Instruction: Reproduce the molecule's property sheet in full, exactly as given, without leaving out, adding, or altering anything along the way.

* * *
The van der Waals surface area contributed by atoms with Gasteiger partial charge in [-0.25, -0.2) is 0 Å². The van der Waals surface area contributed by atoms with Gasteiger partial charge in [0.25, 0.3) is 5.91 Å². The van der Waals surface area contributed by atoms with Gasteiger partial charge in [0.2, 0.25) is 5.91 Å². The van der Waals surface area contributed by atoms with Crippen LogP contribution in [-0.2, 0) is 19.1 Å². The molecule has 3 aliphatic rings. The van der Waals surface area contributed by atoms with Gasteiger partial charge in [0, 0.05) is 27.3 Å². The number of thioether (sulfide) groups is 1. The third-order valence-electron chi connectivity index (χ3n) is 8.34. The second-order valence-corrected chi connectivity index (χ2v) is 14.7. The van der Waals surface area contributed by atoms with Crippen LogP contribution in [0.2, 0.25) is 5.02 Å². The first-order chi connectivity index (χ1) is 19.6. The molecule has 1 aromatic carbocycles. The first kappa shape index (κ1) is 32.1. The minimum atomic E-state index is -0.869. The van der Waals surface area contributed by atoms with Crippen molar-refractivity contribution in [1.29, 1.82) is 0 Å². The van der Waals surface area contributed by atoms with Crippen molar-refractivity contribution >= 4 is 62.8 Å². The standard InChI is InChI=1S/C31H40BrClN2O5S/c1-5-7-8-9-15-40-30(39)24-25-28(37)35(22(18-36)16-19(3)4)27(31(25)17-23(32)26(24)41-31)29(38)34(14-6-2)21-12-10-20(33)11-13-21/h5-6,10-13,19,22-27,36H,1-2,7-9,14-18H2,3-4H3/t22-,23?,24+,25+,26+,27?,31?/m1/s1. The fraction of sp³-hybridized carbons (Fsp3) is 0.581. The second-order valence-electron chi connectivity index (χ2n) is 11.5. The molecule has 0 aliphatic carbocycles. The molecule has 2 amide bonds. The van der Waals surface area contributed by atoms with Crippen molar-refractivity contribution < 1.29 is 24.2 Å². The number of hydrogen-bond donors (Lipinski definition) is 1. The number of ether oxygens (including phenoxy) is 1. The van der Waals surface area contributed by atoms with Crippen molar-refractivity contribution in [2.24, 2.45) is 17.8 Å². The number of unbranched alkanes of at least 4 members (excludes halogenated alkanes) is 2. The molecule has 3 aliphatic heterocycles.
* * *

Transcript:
The van der Waals surface area contributed by atoms with Gasteiger partial charge in [-0.25, -0.2) is 0 Å². The van der Waals surface area contributed by atoms with Gasteiger partial charge in [0.25, 0.3) is 5.91 Å². The van der Waals surface area contributed by atoms with Gasteiger partial charge in [0.2, 0.25) is 5.91 Å². The van der Waals surface area contributed by atoms with Crippen LogP contribution in [-0.2, 0) is 19.1 Å². The molecule has 3 aliphatic rings. The van der Waals surface area contributed by atoms with Gasteiger partial charge in [0, 0.05) is 27.3 Å². The number of thioether (sulfide) groups is 1. The third-order valence-electron chi connectivity index (χ3n) is 8.34. The second-order valence-corrected chi connectivity index (χ2v) is 14.7. The van der Waals surface area contributed by atoms with Crippen LogP contribution in [0.2, 0.25) is 5.02 Å². The first-order chi connectivity index (χ1) is 19.6. The molecule has 1 aromatic carbocycles. The first kappa shape index (κ1) is 32.1. The minimum atomic E-state index is -0.869. The van der Waals surface area contributed by atoms with Crippen molar-refractivity contribution in [1.29, 1.82) is 0 Å². The van der Waals surface area contributed by atoms with Crippen molar-refractivity contribution >= 4 is 62.8 Å². The standard InChI is InChI=1S/C31H40BrClN2O5S/c1-5-7-8-9-15-40-30(39)24-25-28(37)35(22(18-36)16-19(3)4)27(31(25)17-23(32)26(24)41-31)29(38)34(14-6-2)21-12-10-20(33)11-13-21/h5-6,10-13,19,22-27,36H,1-2,7-9,14-18H2,3-4H3/t22-,23?,24+,25+,26+,27?,31?/m1/s1. The fraction of sp³-hybridized carbons (Fsp3) is 0.581. The second-order valence-electron chi connectivity index (χ2n) is 11.5. The molecule has 0 aliphatic carbocycles. The molecule has 2 amide bonds. The van der Waals surface area contributed by atoms with Crippen molar-refractivity contribution < 1.29 is 24.2 Å². The number of hydrogen-bond donors (Lipinski definition) is 1. The number of ether oxygens (including phenoxy) is 1. The van der Waals surface area contributed by atoms with Crippen molar-refractivity contribution in [2.24, 2.45) is 17.8 Å². The number of unbranched alkanes of at least 4 members (excludes halogenated alkanes) is 2. The molecule has 3 aliphatic heterocycles.